Lurking underneath the scummy surface of MALIBU HIGH is a surprising social commentary on the American class system. Because she’s a working-class girl without the squeaky-clean looks and disposable income of her well-to-do classmates, Kim has to take drastic measures to ensure her survival in the “rat race”. Above all else, Kim just wants to fit in; she wants to graduate high school with good grades, she wants to have the material wealth and status of her peers, and all of this surely ties in to her obsession with ex-boyfriend Ken and his new bitchy rich girl gal pal Annette. In spite of all her immoral behavior Kim is still kind of a folk hero, so don’t feel guilty for cheering on Kim as she chases her competition on the beach, intent on bloodshed! All this isn’t to say that MALIBU HIGH is some kind of neglected masterpiece, because it isn’t. The script jumps all over the place, the photography is dark and amateurish, and the dialogue provides plenty of belly laughs. Witness a ridiculous scene where Kim is admonished for giving Annette the finger as if she busted the girl’s knee caps, or the laugh-out-loud sequence of Kim blaming her mother for her father’s suicide because he “couldn’t get it up anymore”! Just when the film seems plainly obvious in its direction, writers John Buckley and Tom Singer throw the audience a number of curveballs. They must have had a ball writing this flick! Actually, the fact that the people involved with the film seem to have been all middle-aged men from the good old days of Hollywood (except for boy wonder producer Lawrence D. Foldes, who reportedly had very little to do with the film) must have had an impact on how much frequent nudity, hateful profanity, and warped plot twists figure into the mix. In their attempt to turn a profit at the drive-in, they threw in everything but the kitchen sink! Thankfully this motley stew is such a wild ride that all its shortcomings simply become part of this singular viewing experience.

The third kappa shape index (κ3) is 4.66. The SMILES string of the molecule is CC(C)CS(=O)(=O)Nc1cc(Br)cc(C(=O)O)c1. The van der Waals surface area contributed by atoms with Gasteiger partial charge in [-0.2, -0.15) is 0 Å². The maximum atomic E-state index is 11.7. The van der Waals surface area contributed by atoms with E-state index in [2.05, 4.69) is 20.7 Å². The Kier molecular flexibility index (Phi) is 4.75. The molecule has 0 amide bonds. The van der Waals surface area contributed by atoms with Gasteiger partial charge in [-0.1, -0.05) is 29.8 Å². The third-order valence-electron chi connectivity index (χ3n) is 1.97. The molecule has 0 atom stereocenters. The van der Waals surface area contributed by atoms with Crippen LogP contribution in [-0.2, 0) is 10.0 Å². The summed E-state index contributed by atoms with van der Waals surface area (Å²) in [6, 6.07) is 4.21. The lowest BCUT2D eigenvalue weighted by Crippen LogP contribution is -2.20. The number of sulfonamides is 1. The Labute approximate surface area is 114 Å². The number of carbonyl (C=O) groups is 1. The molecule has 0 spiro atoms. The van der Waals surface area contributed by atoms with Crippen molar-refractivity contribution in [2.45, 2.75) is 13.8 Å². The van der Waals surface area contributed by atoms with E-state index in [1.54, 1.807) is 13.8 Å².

In this no-budget garish wonder, none of the performances register, save one... Where are you, Jill Lansing?? This lovely ingénue really works wonders with the complex role of ‘Kim’. An attractive brunette with prominent tan lines and the fashion sense, Lansing seems to be channeling Divine’s ‘Dawn Davenport’, gleefully shocking her mother by smoking and cursing at the breakfast table, dressing like a streetwalker for school, and popping Annette in the nose when she makes the unwise move of calling her a “slut”! She really handles her dialogue beautifully, with a cold, hard edge to her line delivery, and her explanation of her new high-paying job to her mother (“I do relief work!”) is priceless. Lansing never made another movie, unfortunately, but it’s not hard to imagine her in bitchy villainess supporting roles on “Charlie’s Angels” and “Welcome Back Kotter”. The only recognizable cast members are studly muscleman Alex Mann, of countless New York sexploitation and adult films, who migrated to California in the late 1970s and appears here as Tony, the drug dealing pimp, and Garth Pillsbury, the cuckolded husband of Russ Meyer’s VIXEN! and billed here as Garth Howard, as Lance, Kim’s classier pimp. Take note of the use of “The People’s Court” theme (a popular library music track known as “The Heist” by Alan Tew, also used in adult films like THE SATISFIERS OF ALPHA BLUE and PUNK ROCK) during the finale. Note: If MALIBU HIGH looks like the tackiest movie of the 1970s exploitation genre, check out director Irv Berwick’s earlier excursion into psychotic excess, HITCH-HIKE TO HELL!